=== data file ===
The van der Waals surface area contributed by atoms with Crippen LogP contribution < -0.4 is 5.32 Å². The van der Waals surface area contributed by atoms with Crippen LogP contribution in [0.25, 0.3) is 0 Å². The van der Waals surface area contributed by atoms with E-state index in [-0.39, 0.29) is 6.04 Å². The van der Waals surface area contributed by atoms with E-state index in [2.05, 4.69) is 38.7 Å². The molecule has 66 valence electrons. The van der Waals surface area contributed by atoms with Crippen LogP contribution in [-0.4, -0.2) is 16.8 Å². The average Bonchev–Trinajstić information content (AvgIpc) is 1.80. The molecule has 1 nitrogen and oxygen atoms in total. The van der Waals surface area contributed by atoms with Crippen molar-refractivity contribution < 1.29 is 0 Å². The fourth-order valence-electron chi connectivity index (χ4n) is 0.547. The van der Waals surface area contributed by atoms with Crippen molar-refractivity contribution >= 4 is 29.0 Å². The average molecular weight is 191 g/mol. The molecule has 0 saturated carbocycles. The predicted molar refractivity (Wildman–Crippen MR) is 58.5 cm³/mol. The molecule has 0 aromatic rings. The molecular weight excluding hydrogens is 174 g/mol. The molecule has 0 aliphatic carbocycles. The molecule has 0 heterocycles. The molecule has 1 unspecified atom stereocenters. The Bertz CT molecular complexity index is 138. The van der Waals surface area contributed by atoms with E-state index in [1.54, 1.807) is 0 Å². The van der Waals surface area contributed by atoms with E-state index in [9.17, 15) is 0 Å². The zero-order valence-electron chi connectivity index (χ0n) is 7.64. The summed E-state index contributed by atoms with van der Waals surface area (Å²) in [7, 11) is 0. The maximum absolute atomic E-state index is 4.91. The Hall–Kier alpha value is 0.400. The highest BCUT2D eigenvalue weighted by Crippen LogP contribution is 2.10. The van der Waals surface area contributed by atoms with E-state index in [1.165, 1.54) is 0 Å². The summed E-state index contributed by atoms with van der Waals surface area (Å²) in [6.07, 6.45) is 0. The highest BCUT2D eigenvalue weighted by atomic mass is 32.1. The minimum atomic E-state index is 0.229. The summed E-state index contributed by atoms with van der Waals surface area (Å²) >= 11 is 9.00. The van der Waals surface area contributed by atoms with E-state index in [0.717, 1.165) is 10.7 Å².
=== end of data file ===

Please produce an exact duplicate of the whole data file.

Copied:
The van der Waals surface area contributed by atoms with Crippen LogP contribution < -0.4 is 5.32 Å². The van der Waals surface area contributed by atoms with Crippen LogP contribution in [0.25, 0.3) is 0 Å². The van der Waals surface area contributed by atoms with E-state index in [-0.39, 0.29) is 6.04 Å². The van der Waals surface area contributed by atoms with E-state index in [2.05, 4.69) is 38.7 Å². The molecule has 66 valence electrons. The van der Waals surface area contributed by atoms with Crippen LogP contribution in [-0.4, -0.2) is 16.8 Å². The average Bonchev–Trinajstić information content (AvgIpc) is 1.80. The molecule has 1 nitrogen and oxygen atoms in total. The van der Waals surface area contributed by atoms with Crippen molar-refractivity contribution < 1.29 is 0 Å². The fourth-order valence-electron chi connectivity index (χ4n) is 0.547. The van der Waals surface area contributed by atoms with Crippen molar-refractivity contribution >= 4 is 29.0 Å². The average molecular weight is 191 g/mol. The molecule has 0 saturated carbocycles. The predicted molar refractivity (Wildman–Crippen MR) is 58.5 cm³/mol. The molecule has 0 aromatic rings. The molecular weight excluding hydrogens is 174 g/mol. The molecule has 0 aliphatic carbocycles. The molecule has 0 heterocycles. The molecule has 1 unspecified atom stereocenters. The Bertz CT molecular complexity index is 138. The van der Waals surface area contributed by atoms with E-state index in [1.54, 1.807) is 0 Å². The van der Waals surface area contributed by atoms with E-state index in [9.17, 15) is 0 Å². The zero-order valence-electron chi connectivity index (χ0n) is 7.64. The summed E-state index contributed by atoms with van der Waals surface area (Å²) in [7, 11) is 0. The maximum absolute atomic E-state index is 4.91. The Hall–Kier alpha value is 0.400. The highest BCUT2D eigenvalue weighted by Crippen LogP contribution is 2.10. The van der Waals surface area contributed by atoms with E-state index in [1.165, 1.54) is 0 Å². The summed E-state index contributed by atoms with van der Waals surface area (Å²) in [6.07, 6.45) is 0. The highest BCUT2D eigenvalue weighted by atomic mass is 32.1. The minimum atomic E-state index is 0.229. The summed E-state index contributed by atoms with van der Waals surface area (Å²) >= 11 is 9.00. The van der Waals surface area contributed by atoms with E-state index in [0.717, 1.165) is 10.7 Å².